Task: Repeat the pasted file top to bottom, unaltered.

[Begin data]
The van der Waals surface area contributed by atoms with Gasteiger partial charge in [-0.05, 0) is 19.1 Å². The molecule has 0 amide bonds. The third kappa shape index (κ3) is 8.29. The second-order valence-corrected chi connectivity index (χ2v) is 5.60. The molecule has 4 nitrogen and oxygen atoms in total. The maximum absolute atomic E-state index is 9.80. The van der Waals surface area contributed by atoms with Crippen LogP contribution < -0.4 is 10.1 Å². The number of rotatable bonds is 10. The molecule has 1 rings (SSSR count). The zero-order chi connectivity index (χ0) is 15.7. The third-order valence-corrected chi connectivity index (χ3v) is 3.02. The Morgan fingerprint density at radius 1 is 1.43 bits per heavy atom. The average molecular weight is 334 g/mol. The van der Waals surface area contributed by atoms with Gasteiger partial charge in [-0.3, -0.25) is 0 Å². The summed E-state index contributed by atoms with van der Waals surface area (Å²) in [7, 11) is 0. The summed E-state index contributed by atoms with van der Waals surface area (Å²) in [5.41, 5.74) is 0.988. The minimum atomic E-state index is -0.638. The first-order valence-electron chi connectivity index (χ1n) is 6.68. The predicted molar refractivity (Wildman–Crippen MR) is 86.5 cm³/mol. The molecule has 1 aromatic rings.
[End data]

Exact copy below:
The van der Waals surface area contributed by atoms with Gasteiger partial charge in [-0.05, 0) is 19.1 Å². The molecule has 0 amide bonds. The third kappa shape index (κ3) is 8.29. The second-order valence-corrected chi connectivity index (χ2v) is 5.60. The molecule has 4 nitrogen and oxygen atoms in total. The maximum absolute atomic E-state index is 9.80. The van der Waals surface area contributed by atoms with Crippen LogP contribution < -0.4 is 10.1 Å². The number of rotatable bonds is 10. The molecule has 1 rings (SSSR count). The zero-order chi connectivity index (χ0) is 15.7. The third-order valence-corrected chi connectivity index (χ3v) is 3.02. The Morgan fingerprint density at radius 1 is 1.43 bits per heavy atom. The average molecular weight is 334 g/mol. The van der Waals surface area contributed by atoms with Gasteiger partial charge in [-0.3, -0.25) is 0 Å². The summed E-state index contributed by atoms with van der Waals surface area (Å²) in [7, 11) is 0. The summed E-state index contributed by atoms with van der Waals surface area (Å²) in [5.41, 5.74) is 0.988. The minimum atomic E-state index is -0.638. The first-order valence-electron chi connectivity index (χ1n) is 6.68. The predicted molar refractivity (Wildman–Crippen MR) is 86.5 cm³/mol. The molecule has 1 aromatic rings.